Golf Tips on the Putting Arc

By M.L. Rose
A solid arc technique can help you hole that next putt.
A solid arc technique can help you hole that next putt.

While there are many ways to putt a golf ball, the two most conventional methods are the straight approach and the arc stroke, according to PGA instructor Jeff Ritter. Both swings accomplish exactly what their names suggest. Golfers using a straight stroke take the club head directly back, then swing forward; the club head remains along the target line from start to finish. Players employing the arc approach move their putters in a gentle curve, reminiscent of a normal golf swing in which a wood or iron moves inside the target line on the backswing, squares up at impact, then pulls back inside the line during the follow-through, says instructor Jon Paschetto.

Swing Path

The fundamental feature of the arc putting style is the club head’s curved path. The putter head moves to the inside of the target line on the backswing, then returns to the ball along the same arc. The club head is only square to the target line when it impacts the ball, according to Paschetto. The head then moves back inside the line on the follow-through. The overall sequence is “slightly to the inside, down the line, then back to the inside,” says PGA pro Tom Cannarozzo. Teaching pro Shawn Clement says the putting stroke naturally “forms its own arc” when the arms and putter hang straight down from the shoulders, with the ball in the middle of your stance.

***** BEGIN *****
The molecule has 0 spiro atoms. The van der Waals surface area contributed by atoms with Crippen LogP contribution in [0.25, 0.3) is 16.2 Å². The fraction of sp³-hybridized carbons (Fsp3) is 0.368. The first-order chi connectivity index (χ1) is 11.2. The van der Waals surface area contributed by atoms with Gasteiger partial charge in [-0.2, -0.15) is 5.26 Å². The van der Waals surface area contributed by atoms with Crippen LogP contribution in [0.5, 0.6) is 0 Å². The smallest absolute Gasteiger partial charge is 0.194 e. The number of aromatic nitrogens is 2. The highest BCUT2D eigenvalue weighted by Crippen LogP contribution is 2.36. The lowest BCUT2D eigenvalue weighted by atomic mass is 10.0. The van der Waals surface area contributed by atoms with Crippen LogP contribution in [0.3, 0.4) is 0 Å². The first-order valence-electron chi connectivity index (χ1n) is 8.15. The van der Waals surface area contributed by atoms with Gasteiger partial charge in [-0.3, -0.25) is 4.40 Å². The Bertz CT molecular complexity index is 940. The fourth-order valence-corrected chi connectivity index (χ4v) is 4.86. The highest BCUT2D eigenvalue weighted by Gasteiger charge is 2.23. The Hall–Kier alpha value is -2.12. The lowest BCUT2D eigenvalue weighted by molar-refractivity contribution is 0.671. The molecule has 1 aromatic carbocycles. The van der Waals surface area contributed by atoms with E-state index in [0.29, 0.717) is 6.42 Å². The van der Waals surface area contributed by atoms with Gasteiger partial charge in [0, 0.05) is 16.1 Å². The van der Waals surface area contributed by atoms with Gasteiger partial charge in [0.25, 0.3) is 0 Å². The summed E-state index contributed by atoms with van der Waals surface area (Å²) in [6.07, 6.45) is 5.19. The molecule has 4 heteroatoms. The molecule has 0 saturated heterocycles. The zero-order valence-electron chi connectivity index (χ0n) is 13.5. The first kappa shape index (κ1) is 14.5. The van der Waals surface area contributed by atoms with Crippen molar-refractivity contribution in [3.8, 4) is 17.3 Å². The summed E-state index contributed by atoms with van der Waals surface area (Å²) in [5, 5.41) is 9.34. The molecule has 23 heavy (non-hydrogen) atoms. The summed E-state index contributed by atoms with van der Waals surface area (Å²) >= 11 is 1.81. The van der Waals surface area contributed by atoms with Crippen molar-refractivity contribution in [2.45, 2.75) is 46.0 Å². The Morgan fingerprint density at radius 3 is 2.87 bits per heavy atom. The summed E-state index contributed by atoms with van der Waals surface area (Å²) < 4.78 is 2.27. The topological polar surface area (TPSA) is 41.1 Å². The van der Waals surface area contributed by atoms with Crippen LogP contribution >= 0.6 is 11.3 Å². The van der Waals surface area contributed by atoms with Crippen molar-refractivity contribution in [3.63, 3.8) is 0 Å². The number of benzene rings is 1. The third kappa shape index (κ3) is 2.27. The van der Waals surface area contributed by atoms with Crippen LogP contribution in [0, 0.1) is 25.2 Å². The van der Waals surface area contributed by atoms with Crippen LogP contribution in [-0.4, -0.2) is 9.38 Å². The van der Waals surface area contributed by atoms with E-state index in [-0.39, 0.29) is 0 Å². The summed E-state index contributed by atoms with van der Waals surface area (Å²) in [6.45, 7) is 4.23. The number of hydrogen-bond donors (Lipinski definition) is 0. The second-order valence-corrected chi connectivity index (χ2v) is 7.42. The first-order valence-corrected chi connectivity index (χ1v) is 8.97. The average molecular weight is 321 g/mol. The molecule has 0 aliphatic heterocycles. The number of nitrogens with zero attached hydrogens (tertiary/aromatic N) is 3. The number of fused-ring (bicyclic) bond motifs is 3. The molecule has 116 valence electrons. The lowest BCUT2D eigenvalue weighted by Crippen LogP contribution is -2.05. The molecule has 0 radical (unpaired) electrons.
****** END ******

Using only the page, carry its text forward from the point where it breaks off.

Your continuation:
Arms and Shoulder Motion

Paschetto says it’s important for an arc putter to keep elbows close to the sides during the swing. Clement focuses on the arms and club forming a Y-shape, which he says should be maintained throughout the swing. Cannarozzo emphasizes that your shoulders must rotate to keep the putter’s head close to the ground.


The arc putting stroke is more suited to a blade putter, while a mallet putter is a better choice for those using the straight approach, Ritter says. Cannarozzo further suggests that arc players use a toe-heavy putter -- which, he says, “will allow the weight of the putter to shut that clubface and let it rotate naturally.”


To practice an arc putting stroke, Ritter recommends taking your putter on the green, placing the toe of the club against a curved edge of the fringe, then swinging it along the edge. He says to “make a smooth, rhythmic motion so the toe slightly opens and closes to the arc of the green.” Golf instructor David Leadbetter says to place a straight shaft on the ground, lined up with a target. Make sure the putter’s head is square to the target when you take your stance. As you swing, “the putterhead should start on the shaft and drift slightly to the inside on (both) the backstroke and through-stroke.”

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